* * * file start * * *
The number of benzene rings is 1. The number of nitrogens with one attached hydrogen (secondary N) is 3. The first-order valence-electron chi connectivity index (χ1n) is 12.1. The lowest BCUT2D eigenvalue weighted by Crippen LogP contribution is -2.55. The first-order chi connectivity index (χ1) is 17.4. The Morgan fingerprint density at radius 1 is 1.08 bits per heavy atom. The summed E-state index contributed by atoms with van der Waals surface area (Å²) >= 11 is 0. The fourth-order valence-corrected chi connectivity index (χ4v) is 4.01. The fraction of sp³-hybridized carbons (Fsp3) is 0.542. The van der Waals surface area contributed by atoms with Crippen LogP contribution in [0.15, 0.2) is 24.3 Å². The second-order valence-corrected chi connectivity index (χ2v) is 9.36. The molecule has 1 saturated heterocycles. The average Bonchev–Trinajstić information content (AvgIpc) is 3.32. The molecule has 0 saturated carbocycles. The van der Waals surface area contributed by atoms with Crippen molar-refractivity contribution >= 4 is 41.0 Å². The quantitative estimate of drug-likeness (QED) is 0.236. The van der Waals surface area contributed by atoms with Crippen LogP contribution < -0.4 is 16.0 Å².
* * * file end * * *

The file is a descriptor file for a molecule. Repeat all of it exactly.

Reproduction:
The number of benzene rings is 1. The number of nitrogens with one attached hydrogen (secondary N) is 3. The first-order valence-electron chi connectivity index (χ1n) is 12.1. The lowest BCUT2D eigenvalue weighted by Crippen LogP contribution is -2.55. The first-order chi connectivity index (χ1) is 17.4. The Morgan fingerprint density at radius 1 is 1.08 bits per heavy atom. The summed E-state index contributed by atoms with van der Waals surface area (Å²) >= 11 is 0. The fourth-order valence-corrected chi connectivity index (χ4v) is 4.01. The fraction of sp³-hybridized carbons (Fsp3) is 0.542. The van der Waals surface area contributed by atoms with Crippen LogP contribution in [0.15, 0.2) is 24.3 Å². The second-order valence-corrected chi connectivity index (χ2v) is 9.36. The molecule has 1 saturated heterocycles. The average Bonchev–Trinajstić information content (AvgIpc) is 3.32. The molecule has 0 saturated carbocycles. The van der Waals surface area contributed by atoms with Crippen molar-refractivity contribution >= 4 is 41.0 Å². The quantitative estimate of drug-likeness (QED) is 0.236. The van der Waals surface area contributed by atoms with Crippen LogP contribution < -0.4 is 16.0 Å².